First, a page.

Drew Hauck hit the lowest point in his life when his mom passed away from cancer in 2014.
“I had lost the love of my life and I didn’t care anymore,” said the Victoria man.
Hauck fell into a pit of depression and anxiety so deep that sometimes he wouldn’t leave his house for days at a time. He had hit rock bottom.
The only thought that rung in his ears were the words that his father used to tell him growing up.
“He always told me to suck it up and look past things as a kid,” the now 26-year old said. “When people say, ‘We’ve gone through this, why can’t you get through it?’ it blames the person for feeling how they feel. As a man, I was told to act a certain way. I realized that I was wearing a mask – one that had been covering my emotions for a long time.”
Hauck was born in the northern B.C. town of Chetwynd to his mother of German and Swiss descent and father from the Dené Nation, an aboriginal group that lives in the northern Arctic regions of Canada. He moved to the Lower Mainland at a young age, and his parents divorced during his childhood. He spent most of his teenage years in Abbotsford, but found his way into the wrong crowds and said he abandoned his responsibilities as a son and older brother to his siblings.
As Hauck sat in the hospital over many sleepless nights during his mother’s final days, his life changed. One night, he ran down to the cafeteria for a bite to eat and saw a young girl no older than six in line for the cashier.
The girl asked for a water with the nickels and dimes she had and the cashier said it wasn’t enough. One of the customers behind the girl told her to get out of line.
“I was shocked to see that happen,” Hauck said. “I walked over to her and told her I’d buy anything she wanted.”
That was the initial moment the Victoria man realized he wanted to help the younger generation. Over the next five years, Hauck would upgrade his high school courses, become a motivational speaker and begin his journey to complete a degree in social work at the University of Fraser Valley. He was only a handful of credits away from graduating.
Now, Hauck is a youth drop-in coordinator at the Victoria Native Friendship Centre (VNFC).
He’s in charge of organizing after-school activities and events for youth aged 12 through 18. The events include cooking classes, ultimate frisbee and canvas painting. While he may see two to 15 kids on any given day, VNFC’s youth department serves between 90 and 120 youth. There are six outreach support workers on staff, each assigned to 15 to 20 kids. (Please note, the VNFC has temporarily postponed all gatherings and non-essential services due to the COVID-19 pandemic.)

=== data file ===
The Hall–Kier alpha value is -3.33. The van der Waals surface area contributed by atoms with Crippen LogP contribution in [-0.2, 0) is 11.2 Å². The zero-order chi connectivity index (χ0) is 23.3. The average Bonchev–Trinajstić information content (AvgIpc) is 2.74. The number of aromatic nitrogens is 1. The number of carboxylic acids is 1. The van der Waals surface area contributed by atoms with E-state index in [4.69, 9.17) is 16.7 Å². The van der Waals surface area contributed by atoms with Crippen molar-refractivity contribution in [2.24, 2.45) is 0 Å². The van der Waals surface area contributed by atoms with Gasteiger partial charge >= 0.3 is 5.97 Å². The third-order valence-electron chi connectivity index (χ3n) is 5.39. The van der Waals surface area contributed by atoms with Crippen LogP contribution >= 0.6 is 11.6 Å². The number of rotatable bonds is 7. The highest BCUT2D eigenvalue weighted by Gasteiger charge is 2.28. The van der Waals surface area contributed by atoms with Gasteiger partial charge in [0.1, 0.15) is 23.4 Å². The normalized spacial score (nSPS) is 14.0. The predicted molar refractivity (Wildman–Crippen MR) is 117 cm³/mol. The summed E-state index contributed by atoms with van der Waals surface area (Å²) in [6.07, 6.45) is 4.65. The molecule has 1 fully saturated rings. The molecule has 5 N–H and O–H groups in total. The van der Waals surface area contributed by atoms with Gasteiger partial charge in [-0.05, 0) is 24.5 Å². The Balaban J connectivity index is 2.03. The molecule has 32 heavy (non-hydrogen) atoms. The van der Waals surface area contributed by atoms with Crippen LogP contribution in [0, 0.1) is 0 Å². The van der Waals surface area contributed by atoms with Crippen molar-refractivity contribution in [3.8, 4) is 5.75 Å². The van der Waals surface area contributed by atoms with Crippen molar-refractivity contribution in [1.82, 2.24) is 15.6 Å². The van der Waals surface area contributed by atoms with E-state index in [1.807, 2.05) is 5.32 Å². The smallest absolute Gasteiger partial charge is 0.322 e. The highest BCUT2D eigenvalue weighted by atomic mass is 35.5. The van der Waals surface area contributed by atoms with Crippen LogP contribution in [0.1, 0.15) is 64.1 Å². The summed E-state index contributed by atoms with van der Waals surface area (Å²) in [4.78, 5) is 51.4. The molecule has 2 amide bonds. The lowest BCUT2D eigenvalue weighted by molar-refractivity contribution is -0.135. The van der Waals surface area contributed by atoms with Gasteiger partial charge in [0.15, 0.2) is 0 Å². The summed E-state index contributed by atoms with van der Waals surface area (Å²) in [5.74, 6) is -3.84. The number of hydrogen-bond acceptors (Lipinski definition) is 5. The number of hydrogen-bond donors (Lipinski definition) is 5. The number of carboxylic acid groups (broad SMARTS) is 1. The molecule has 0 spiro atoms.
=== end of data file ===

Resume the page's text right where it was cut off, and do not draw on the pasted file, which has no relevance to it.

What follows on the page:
“It’s tough to watch some of these kids go through the same things that happened to me,” Hauck said. “I’m trying to change the direction of the drop-in so that the kids feel comfortable to talk openly about their problems.”
Hauck has dealt with kids that walk into the centre with new scars on their wrists. He and outreach support workers are always on hand to assess situations before they call authorities or police.
“One thing I never do is say that I understand how they feel,” said Hauck. “We never know what toxic situations they may be in at home. Everyone has their own stories. They just need to know that we are a safe space where they can feel comfortable talking about depression, anxiety, or anything else.”
Many of the referrals or intakes the youth department sees are in immediate need of mental health or trauma services. Whenever waitlists begin forming, they provide referrals to VIHA, Aboriginal Child and Youth Mental Health and private clinicians.
Though the federal government has made $679.9 million available to Jordan’s Principle since 2016, Hauck believes two problems still remain: the lack of knowledge and judgment.
Jordan’s Principle is a legal requirement of the federal government resulting from an Order of the Canadian Human Rights Tribunal after a young First Nations boy from Manitoba spent his entire life in hospital while caught in an argument between the federal government and Manitoba. The two were arguing over who should pay for the in-home medical care needed for five-year-old Jordan River Anderson to live in his home. The boy died in hospital in 2005.
Between July 2016 and Dec. 31, 2019, more than half a million products, services, and supports helped First Nations kids with mental health services, educational supports, medical equipment, speech therapy and more.
“Not enough Indigenous youth know about the services that are available for them,” Hauck said. He believes by sharing his story to the drop-in youth and through his motivational speaker events, he’s not only preparing the next generation to better deal with mental health, but it’s actually shown him how to be a better man.
“It’s hard not to feel judged when we’re raised being told that depression and anxiety is not acceptable,” Hauck said. “When you feel that way, why would you come forward and speak about it openly? All it takes is to walk through the [Victoria Native Friendship Centre] doors and talk to one person. That’s the first step you have to take. It will be the hardest one, but it’s worth it.”